I said silly things like "fifty is nifty." Several reporters called, wanting to know how Marcia Brady felt about turning fifty. Politely, I reminded them that Marcia Brady was still a teenager, but I, Maureen, created not in Sherwood Schwartz's imagination but in the womb of Irene McCormick, felt okay about it.

And no, I responded to another frequently asked question, I hadn't had any plastic surgery and didn't plan to. I borrowed Flip Wilson's line: What you see is what you get. It wasn't that bad. Despite the punishment I'd heaped on my body over the years, gravity had been kind to me. I didn't have many wrinkles, at least none that were undeserved. I had few complaints.

But those questions got me thinking. Why would I get surgically pulled, stretched, and Botoxed? When I looked in the mirror, I wanted to see me. The real me—warts, wrinkles, and everything else. I'd gone through hell and back to get to a place where I could, and indeed wanted to, look at myself—and like what I saw.

My mother had spent nearly her entire life doing the opposite, hiding from her past and trying to avoid the truth. It clouded much that sheshould've liked. A stay-at-home mother, she was a hard worker, with a good sense of people, good morals, and a good business sense.

Before the end, she came around and was much better and happier for it. By then, of course, much had happened.

My mother was born in 1921 in Burlington, Iowa, a small town along the Mississippi settled by German immigrants. Her father contracted syphilis while serving overseas during World War I, and he passed it on to her mother. She entered a mental institution with extreme paresis and died there without being able to recognize my mother or her younger sister.

A week after she entered the institution, my mom's father locked himself in the garage and breathed the exhaust fumes from his car. He died leaving his two girls inside the house. My mother was ten years old when she lost both of her parents. She and her sister moved in with an aunt and uncle. They were dedicated, devoted, and loving people. They provided my mother and her sister with a loving, nurturing home, though small-town life being what it was, my mother and her younger sister were still subjected to scorn. A year later, she was diagnosed with syphilis, an event that scarred her more psychologically than physically for the rest of her life.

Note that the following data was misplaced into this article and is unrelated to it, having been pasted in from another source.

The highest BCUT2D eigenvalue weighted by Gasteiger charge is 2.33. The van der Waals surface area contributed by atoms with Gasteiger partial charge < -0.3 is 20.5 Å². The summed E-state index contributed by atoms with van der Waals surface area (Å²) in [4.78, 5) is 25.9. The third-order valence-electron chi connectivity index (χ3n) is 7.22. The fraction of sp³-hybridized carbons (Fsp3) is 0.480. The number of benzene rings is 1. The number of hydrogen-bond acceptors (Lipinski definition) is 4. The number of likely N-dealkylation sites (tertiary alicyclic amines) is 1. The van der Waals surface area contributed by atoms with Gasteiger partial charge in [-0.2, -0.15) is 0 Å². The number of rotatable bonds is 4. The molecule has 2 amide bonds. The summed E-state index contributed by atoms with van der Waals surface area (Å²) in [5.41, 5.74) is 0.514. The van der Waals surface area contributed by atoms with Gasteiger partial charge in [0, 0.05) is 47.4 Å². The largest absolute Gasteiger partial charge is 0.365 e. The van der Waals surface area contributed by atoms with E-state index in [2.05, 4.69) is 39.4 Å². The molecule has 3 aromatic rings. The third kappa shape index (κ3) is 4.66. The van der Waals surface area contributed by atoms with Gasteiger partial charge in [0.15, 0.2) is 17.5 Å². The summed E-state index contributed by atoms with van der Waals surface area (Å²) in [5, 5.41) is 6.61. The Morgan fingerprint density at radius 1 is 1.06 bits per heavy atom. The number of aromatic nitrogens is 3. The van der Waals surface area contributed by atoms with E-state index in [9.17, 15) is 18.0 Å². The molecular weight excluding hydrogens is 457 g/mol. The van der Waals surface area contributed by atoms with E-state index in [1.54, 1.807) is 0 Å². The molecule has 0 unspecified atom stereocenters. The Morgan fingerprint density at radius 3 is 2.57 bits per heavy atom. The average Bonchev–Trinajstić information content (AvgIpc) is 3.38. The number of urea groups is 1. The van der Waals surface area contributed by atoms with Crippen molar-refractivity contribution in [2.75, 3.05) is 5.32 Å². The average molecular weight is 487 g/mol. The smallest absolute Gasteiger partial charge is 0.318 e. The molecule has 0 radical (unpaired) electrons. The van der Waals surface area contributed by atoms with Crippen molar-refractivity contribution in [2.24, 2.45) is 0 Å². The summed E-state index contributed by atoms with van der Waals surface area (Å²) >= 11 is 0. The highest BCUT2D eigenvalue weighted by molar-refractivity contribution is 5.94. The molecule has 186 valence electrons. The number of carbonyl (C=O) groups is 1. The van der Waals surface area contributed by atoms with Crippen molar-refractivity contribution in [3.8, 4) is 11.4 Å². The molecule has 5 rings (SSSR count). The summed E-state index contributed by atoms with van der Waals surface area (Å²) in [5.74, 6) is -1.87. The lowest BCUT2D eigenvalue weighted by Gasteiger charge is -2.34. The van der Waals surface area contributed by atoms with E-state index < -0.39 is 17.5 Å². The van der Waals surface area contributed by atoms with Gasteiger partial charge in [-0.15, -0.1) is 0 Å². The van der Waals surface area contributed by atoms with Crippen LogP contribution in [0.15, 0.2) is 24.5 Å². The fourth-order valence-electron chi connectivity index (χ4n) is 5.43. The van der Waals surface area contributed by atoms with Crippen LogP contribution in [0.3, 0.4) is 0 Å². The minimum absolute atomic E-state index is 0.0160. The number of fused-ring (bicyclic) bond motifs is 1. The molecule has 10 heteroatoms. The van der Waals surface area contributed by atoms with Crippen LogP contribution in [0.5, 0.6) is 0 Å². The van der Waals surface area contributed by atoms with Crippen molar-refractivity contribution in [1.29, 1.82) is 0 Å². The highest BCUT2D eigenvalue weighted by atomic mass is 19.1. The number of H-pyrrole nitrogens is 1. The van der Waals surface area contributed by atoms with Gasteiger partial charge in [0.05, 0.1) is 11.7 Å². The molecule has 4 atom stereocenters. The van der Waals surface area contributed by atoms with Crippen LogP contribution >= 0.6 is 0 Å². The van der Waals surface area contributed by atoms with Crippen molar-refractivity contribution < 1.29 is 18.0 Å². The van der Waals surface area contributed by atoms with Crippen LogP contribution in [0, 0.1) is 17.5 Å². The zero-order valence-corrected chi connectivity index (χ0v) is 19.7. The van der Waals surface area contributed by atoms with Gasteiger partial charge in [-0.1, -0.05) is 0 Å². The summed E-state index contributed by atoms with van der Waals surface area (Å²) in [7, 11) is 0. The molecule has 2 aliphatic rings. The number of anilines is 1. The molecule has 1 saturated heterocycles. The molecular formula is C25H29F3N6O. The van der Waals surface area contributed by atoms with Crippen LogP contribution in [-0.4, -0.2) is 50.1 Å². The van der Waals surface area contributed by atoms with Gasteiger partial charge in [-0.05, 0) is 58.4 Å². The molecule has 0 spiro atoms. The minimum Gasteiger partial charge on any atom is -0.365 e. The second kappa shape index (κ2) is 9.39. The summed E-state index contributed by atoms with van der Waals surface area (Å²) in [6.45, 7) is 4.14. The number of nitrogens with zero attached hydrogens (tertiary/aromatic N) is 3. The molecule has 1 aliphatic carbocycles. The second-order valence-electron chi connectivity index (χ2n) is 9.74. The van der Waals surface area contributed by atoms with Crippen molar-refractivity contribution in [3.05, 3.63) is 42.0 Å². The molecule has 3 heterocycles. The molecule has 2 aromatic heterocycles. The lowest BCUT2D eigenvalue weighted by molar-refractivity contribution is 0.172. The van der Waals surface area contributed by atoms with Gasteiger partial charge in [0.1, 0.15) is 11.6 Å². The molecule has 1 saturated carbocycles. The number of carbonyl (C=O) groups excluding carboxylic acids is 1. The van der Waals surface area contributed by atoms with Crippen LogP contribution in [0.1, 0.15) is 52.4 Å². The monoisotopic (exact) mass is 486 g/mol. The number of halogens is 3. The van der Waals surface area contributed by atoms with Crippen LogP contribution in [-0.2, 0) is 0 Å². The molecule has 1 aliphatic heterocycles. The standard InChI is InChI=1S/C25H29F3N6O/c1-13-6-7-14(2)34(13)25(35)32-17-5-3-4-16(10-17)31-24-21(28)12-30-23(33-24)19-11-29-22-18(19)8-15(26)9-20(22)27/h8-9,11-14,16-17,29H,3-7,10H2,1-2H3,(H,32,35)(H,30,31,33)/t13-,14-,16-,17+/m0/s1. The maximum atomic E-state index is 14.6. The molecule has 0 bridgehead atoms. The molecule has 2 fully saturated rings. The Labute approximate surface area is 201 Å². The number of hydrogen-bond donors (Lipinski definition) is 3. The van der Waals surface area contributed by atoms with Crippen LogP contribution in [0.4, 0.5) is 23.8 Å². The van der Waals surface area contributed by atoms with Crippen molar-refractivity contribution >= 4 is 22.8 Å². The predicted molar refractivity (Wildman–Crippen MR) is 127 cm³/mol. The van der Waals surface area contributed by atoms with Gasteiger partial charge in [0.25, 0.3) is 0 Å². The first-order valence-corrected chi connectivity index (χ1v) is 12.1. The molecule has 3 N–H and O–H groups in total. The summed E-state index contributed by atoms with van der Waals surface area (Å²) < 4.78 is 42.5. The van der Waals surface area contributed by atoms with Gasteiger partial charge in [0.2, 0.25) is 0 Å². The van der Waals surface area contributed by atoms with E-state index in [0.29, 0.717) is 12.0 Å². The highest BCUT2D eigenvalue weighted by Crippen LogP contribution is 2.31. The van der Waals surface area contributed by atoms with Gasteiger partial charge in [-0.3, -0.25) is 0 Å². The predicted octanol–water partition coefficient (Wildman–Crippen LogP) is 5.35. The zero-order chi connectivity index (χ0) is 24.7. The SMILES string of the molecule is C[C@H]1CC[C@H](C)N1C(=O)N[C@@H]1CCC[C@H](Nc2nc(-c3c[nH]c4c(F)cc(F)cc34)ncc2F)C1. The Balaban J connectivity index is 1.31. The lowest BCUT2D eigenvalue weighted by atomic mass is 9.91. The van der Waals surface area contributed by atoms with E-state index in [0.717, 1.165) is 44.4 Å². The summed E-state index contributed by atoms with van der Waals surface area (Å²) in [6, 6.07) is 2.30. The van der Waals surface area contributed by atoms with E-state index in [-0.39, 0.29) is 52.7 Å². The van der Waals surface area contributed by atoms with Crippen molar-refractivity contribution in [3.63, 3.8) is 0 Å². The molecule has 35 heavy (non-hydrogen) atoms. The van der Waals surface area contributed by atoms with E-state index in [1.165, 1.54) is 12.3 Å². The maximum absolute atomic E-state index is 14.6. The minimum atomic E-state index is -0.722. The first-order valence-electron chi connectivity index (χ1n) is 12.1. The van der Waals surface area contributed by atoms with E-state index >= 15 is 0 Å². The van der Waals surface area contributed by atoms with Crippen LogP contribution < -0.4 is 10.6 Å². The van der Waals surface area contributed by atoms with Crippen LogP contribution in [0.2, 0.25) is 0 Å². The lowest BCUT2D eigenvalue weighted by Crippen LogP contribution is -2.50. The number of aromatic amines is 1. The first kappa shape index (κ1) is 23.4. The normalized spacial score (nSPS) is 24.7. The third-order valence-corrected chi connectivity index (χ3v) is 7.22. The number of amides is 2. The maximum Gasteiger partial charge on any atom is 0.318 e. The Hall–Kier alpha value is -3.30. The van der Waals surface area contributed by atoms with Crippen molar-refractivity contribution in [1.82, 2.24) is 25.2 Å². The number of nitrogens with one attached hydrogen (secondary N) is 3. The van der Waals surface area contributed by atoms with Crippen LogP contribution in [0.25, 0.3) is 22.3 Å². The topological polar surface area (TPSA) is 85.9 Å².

It turned out she'd inherited the disease at birth from her mother. Following the diagnosis, she was warned not to tell anyone, ever, lest she be branded diseased and dirty. She didn't have to be told. From that first moment on, she felt dirty and diseased. It was the most shameful thing in the world to her. She was also frightened that she'd end up in an institution like her mother.

She was treated with stovarsol and mercury capsules, though both treatments caused a bad rash and later a more extreme skin condition. She ate her meals off a separate set of dishes. It was like wearing a scarlet A, only worse. At thirteen, she began special treatments at the State University of Iowa in Iowa City to ensure she would never pass the syphilis on to any children she might have. Those treatments lasted for three years and required long and lonely bus rides.